With this in mind, neobanks need to be careful of attacks that come in via customer accounts that could be the victim  of account takeovers. Fraudsters are increasingly using AI to generate convincing phishing scams designed to fool customers into sharing their login details. Bots mean they can do so at scale, so it becomes a numbers game for the fraudsters – and if they try enough times, they’ll succeed.

Vishing – carrying out phishing attacks using a voice element – is another emerging threat that has been around for a while but is growing increasingly sophisticated as technology advances. Fraudsters can use it in a range of ways, from impersonating neobank employees to target customers, to stealing customers’ identities and impersonating them to try to access their accounts.

Other emerging threats target neobanks directly, rather than seeking a route in through their customers. New account opening fraud attacks are an example of this. Fraudsters are using synthetic identities and deepfake technology to bypass security processes and create accounts that appear to be for legitimate customers. They can then take out loans, spend beyond the given account limits and disappear into the ether.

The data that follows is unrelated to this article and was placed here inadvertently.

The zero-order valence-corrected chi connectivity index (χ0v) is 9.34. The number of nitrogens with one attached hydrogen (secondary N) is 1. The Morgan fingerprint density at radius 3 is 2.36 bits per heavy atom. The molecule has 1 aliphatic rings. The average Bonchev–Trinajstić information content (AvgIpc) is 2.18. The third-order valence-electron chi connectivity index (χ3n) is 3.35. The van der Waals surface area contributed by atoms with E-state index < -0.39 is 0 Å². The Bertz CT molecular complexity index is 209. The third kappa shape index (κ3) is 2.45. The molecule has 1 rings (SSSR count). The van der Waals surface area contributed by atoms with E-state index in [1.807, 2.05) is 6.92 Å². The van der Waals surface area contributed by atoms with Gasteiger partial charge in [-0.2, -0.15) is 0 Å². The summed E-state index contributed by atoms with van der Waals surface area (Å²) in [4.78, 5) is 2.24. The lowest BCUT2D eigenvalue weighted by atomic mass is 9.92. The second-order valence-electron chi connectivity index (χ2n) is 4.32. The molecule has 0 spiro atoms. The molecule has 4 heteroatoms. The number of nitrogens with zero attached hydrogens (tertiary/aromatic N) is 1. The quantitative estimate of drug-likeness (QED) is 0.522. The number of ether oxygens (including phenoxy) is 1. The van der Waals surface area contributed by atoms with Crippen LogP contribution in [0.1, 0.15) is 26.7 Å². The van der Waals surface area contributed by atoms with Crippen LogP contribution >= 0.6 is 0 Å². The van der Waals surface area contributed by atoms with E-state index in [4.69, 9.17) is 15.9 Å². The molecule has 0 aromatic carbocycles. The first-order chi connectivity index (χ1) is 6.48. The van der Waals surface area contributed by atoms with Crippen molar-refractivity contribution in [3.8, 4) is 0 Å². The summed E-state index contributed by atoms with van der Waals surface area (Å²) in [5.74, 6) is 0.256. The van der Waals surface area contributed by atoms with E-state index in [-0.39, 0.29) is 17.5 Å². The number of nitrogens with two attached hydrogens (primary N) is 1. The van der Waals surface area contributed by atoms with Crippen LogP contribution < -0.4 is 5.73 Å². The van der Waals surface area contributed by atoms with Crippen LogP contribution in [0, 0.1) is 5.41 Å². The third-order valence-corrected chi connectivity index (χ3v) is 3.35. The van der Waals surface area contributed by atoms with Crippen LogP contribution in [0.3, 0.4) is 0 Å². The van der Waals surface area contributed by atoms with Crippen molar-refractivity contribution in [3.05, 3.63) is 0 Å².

Neobanks also need to defend against the growth of fraud rings over the coming years, as the availability of bots hugely expands the resources available to organized groups of cybercriminals. With increasingly manipulative social engineering tactics added into the mix, fraud rings are attempting to breach neobanks in a range of ways, meaning that the sector must look out for multifaceted attacks that encompass a wide range of elements.

Of course, neobanks must also be on the lookout for traditional fincrime as well. Their rapid transaction processing and use of digital infrastructure elements such as payment gateways mean they will always be a popular target for money launderers looking to “clean” their ill-gotten gains.

What security measures can neobanks take to defend their operations against these emerging threats?

Defending against emerging threats is all about being proactive. It’s about forecasting potential risks and vulnerabilities and putting processes in place to mitigate the associated threats.

Thankfully, just as technology has provided fraudsters with new tools, it has done the same for those rising to the challenge of fighting fraud. This means that neobanks have a range of sophisticated tools, technologies and methods at their disposal when it comes to shoring up their cybersecurity defenses.

One example outlined in this user activity monitoring guide relates to tracking users’ access to understand patterns of behavior and identify any anomalies that could indicate something is amiss.